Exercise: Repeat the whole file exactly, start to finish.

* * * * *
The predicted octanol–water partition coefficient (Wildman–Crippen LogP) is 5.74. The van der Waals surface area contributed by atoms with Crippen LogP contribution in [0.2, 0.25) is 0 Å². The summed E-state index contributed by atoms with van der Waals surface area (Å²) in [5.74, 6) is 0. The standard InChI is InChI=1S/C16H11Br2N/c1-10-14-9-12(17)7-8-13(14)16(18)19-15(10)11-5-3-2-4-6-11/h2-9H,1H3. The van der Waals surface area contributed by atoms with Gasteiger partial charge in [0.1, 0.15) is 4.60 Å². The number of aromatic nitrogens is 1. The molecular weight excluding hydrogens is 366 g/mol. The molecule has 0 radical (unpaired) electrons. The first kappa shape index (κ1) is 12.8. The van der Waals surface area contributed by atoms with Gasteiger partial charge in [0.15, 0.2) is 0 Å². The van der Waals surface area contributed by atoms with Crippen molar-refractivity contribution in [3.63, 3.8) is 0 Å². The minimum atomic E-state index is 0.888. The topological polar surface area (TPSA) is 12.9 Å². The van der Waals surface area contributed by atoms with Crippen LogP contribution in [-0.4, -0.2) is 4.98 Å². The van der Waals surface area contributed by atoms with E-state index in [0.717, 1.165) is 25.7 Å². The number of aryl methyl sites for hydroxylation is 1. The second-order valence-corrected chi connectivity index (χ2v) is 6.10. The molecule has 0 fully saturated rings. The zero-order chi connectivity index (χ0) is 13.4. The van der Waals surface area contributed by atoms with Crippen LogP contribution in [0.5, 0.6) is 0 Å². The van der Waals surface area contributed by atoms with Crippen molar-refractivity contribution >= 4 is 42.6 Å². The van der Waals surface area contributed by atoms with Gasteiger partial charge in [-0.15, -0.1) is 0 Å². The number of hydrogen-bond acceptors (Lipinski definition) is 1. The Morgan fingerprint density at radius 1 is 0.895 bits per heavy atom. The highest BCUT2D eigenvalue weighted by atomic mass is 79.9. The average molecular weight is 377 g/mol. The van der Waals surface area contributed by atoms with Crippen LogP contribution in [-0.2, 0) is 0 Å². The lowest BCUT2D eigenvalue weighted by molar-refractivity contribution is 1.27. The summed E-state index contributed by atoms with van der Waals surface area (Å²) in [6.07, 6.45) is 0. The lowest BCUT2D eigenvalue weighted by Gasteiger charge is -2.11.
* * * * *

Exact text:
The predicted octanol–water partition coefficient (Wildman–Crippen LogP) is 5.74. The van der Waals surface area contributed by atoms with Crippen LogP contribution in [0.2, 0.25) is 0 Å². The summed E-state index contributed by atoms with van der Waals surface area (Å²) in [5.74, 6) is 0. The standard InChI is InChI=1S/C16H11Br2N/c1-10-14-9-12(17)7-8-13(14)16(18)19-15(10)11-5-3-2-4-6-11/h2-9H,1H3. The van der Waals surface area contributed by atoms with Gasteiger partial charge in [0.1, 0.15) is 4.60 Å². The number of aromatic nitrogens is 1. The molecular weight excluding hydrogens is 366 g/mol. The molecule has 0 radical (unpaired) electrons. The first kappa shape index (κ1) is 12.8. The van der Waals surface area contributed by atoms with Gasteiger partial charge in [0.15, 0.2) is 0 Å². The van der Waals surface area contributed by atoms with Crippen molar-refractivity contribution in [3.63, 3.8) is 0 Å². The minimum atomic E-state index is 0.888. The topological polar surface area (TPSA) is 12.9 Å². The van der Waals surface area contributed by atoms with Crippen LogP contribution in [-0.4, -0.2) is 4.98 Å². The van der Waals surface area contributed by atoms with E-state index in [0.717, 1.165) is 25.7 Å². The number of aryl methyl sites for hydroxylation is 1. The second-order valence-corrected chi connectivity index (χ2v) is 6.10. The molecule has 0 fully saturated rings. The zero-order chi connectivity index (χ0) is 13.4. The van der Waals surface area contributed by atoms with Crippen LogP contribution in [0.5, 0.6) is 0 Å². The van der Waals surface area contributed by atoms with Crippen molar-refractivity contribution >= 4 is 42.6 Å². The van der Waals surface area contributed by atoms with Gasteiger partial charge in [-0.15, -0.1) is 0 Å². The number of hydrogen-bond acceptors (Lipinski definition) is 1. The Morgan fingerprint density at radius 1 is 0.895 bits per heavy atom. The highest BCUT2D eigenvalue weighted by atomic mass is 79.9. The average molecular weight is 377 g/mol. The van der Waals surface area contributed by atoms with Crippen LogP contribution in [-0.2, 0) is 0 Å². The lowest BCUT2D eigenvalue weighted by molar-refractivity contribution is 1.27. The summed E-state index contributed by atoms with van der Waals surface area (Å²) in [6.07, 6.45) is 0. The lowest BCUT2D eigenvalue weighted by Gasteiger charge is -2.11.